Regarding this call for harmony, Karl Barth offers this word of guidance:
God does not merely instruct us: He GIVES us the incomprehensible, in order that in all our differences and in all our brokenness we may be—like minded; in order that we may, in all the play of our thoughts, look up to the One, and in order that we may, in the disharmony of the community, hear the voice of fellowship: —That with one accord ye may with one mouth glorify the God and Father of our Lord Jesus Christ. [Barth, The Epistle to the Romans, p. 526].
Notice that Barth points out that we are called to be “like-minded” in the context of difference and brokenness. He notes the disharmony that exists. It is a good reminder that we do not live in a utopia, where all are on the same page, for we are not. Disunity is not new, but it seems that we are feeling it in new ways. Perhaps it is due to the increasing diversity of context. We may find this disturbing and disrupting, but maybe, if we look at things through the lens of Christ, we might see a way forward.
Barth speaks of glorifying God, and Jin Young Choi connects the call to worship (praise God) with welcoming others, suggesting that the two together are “essential components of Advent hope.”
Worshiping God cannot be separated from welcoming others. These are essential components of Advent hope as Christians eagerly wait for the Day of the Lord when all the nations—usually translated as the “Gentiles” in English—will worship God together. Accordingly, this concrete vision of a future inclusive community inspires believers to practice welcome. [Connections,WJK Press, Kindle Edition. Loc. 1044].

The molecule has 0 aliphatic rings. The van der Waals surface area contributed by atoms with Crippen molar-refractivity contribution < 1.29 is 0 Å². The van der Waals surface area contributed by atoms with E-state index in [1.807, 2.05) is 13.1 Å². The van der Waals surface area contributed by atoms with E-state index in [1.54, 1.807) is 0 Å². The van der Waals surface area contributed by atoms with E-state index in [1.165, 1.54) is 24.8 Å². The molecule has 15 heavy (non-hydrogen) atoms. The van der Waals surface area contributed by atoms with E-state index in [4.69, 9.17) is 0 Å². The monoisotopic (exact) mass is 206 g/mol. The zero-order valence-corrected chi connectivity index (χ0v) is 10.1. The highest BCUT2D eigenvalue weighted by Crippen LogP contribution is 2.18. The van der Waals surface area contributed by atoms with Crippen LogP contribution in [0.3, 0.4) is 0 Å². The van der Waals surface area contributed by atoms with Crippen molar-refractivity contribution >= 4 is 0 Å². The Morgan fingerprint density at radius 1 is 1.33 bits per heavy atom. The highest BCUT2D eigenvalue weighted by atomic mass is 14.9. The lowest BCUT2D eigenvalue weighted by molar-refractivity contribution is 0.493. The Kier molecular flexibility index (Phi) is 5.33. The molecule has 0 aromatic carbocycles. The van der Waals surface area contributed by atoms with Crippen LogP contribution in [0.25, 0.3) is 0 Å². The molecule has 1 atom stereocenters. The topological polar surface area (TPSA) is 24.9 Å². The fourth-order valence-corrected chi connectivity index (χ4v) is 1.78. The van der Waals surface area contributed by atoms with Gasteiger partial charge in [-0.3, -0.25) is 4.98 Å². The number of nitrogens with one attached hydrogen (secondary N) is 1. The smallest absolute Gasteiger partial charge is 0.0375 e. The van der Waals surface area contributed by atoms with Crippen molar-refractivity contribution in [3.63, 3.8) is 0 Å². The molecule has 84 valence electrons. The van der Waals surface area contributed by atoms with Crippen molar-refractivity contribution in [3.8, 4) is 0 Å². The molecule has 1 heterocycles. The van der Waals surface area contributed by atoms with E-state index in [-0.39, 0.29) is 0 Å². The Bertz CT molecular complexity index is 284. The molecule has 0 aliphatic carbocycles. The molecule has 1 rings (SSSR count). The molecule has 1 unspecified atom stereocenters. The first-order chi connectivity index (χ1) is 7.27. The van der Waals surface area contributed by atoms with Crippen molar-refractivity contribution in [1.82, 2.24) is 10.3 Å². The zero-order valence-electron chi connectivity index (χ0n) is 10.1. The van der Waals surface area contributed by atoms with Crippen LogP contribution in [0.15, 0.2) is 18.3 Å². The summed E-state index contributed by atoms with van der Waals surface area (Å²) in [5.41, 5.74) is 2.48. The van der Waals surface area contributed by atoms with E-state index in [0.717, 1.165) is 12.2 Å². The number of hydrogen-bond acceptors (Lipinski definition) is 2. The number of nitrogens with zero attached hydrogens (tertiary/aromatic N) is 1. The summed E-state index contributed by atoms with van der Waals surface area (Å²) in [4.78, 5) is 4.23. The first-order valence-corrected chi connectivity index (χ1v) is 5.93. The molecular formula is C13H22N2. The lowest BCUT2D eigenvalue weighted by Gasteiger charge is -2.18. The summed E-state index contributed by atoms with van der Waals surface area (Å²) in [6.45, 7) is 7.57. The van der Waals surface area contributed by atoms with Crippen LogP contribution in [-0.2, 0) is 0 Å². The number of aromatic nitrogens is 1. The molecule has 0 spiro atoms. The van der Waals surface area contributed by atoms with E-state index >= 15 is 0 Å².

In an age when walls are being erected—both physical and metaphorical—that are designed to keep the “other” at bay, we hear this message of grace and welcome. It is a reminder that when we gather for worship in this Advent season, we come as hearers and bearers of the good news of welcome to those for whom walls have been erected. In fact, Paul is rather insistent that in Christ dividing walls do fall (Ephesians 2:14).
The recent observance of the thirtieth anniversary of the fall of the Berlin Wall is a good reminder that walls are not permanent. Some walls, like the Great Wall of China and Hadrian’s Wall, remain as remembrances of past attempts to keep others out, but today they are tourist attractions rather than bulwarks against the other. So, on this Peace Sunday, may we join with Paul and tear down the dividing walls that keep us apart. In doing this, we can affirm with Paul the promises made to the Patriarchs and join with the Gentiles (being that I am a Gentile that does include me) in glorifying God.
Might we sing the second verse of Mary Anne Parrott’s Advent hymn:
Come quickly shalom, teach us how to prepare
for a gift that compels us with justice to care.
Our spirits are restless till sin and war cease.
One candle is lit for the rein of God’s peace. (Chalice Hymnal, 128)